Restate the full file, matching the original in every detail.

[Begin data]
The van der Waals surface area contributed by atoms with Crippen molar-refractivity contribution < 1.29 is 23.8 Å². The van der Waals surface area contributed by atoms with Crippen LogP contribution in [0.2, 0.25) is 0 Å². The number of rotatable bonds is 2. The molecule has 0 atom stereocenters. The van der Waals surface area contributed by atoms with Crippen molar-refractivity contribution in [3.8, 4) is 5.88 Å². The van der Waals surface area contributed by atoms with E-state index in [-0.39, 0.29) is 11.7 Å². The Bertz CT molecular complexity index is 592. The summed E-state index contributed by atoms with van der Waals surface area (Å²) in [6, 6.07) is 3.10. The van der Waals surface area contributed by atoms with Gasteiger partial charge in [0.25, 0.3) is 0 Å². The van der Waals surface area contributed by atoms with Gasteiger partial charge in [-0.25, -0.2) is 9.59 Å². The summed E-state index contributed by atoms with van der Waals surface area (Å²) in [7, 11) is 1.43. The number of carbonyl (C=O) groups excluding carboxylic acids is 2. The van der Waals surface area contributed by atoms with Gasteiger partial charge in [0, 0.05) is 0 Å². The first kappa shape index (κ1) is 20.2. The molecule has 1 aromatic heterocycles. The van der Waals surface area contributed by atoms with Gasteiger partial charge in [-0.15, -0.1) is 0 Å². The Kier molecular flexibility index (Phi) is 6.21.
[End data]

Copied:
The van der Waals surface area contributed by atoms with Crippen molar-refractivity contribution < 1.29 is 23.8 Å². The van der Waals surface area contributed by atoms with Crippen LogP contribution in [0.2, 0.25) is 0 Å². The number of rotatable bonds is 2. The molecule has 0 atom stereocenters. The van der Waals surface area contributed by atoms with Crippen molar-refractivity contribution in [3.8, 4) is 5.88 Å². The van der Waals surface area contributed by atoms with E-state index in [-0.39, 0.29) is 11.7 Å². The Bertz CT molecular complexity index is 592. The summed E-state index contributed by atoms with van der Waals surface area (Å²) in [6, 6.07) is 3.10. The van der Waals surface area contributed by atoms with Gasteiger partial charge in [0.25, 0.3) is 0 Å². The van der Waals surface area contributed by atoms with Gasteiger partial charge in [-0.25, -0.2) is 9.59 Å². The summed E-state index contributed by atoms with van der Waals surface area (Å²) in [7, 11) is 1.43. The number of carbonyl (C=O) groups excluding carboxylic acids is 2. The van der Waals surface area contributed by atoms with Gasteiger partial charge in [0, 0.05) is 0 Å². The first kappa shape index (κ1) is 20.2. The molecule has 1 aromatic heterocycles. The van der Waals surface area contributed by atoms with Gasteiger partial charge in [-0.15, -0.1) is 0 Å². The Kier molecular flexibility index (Phi) is 6.21.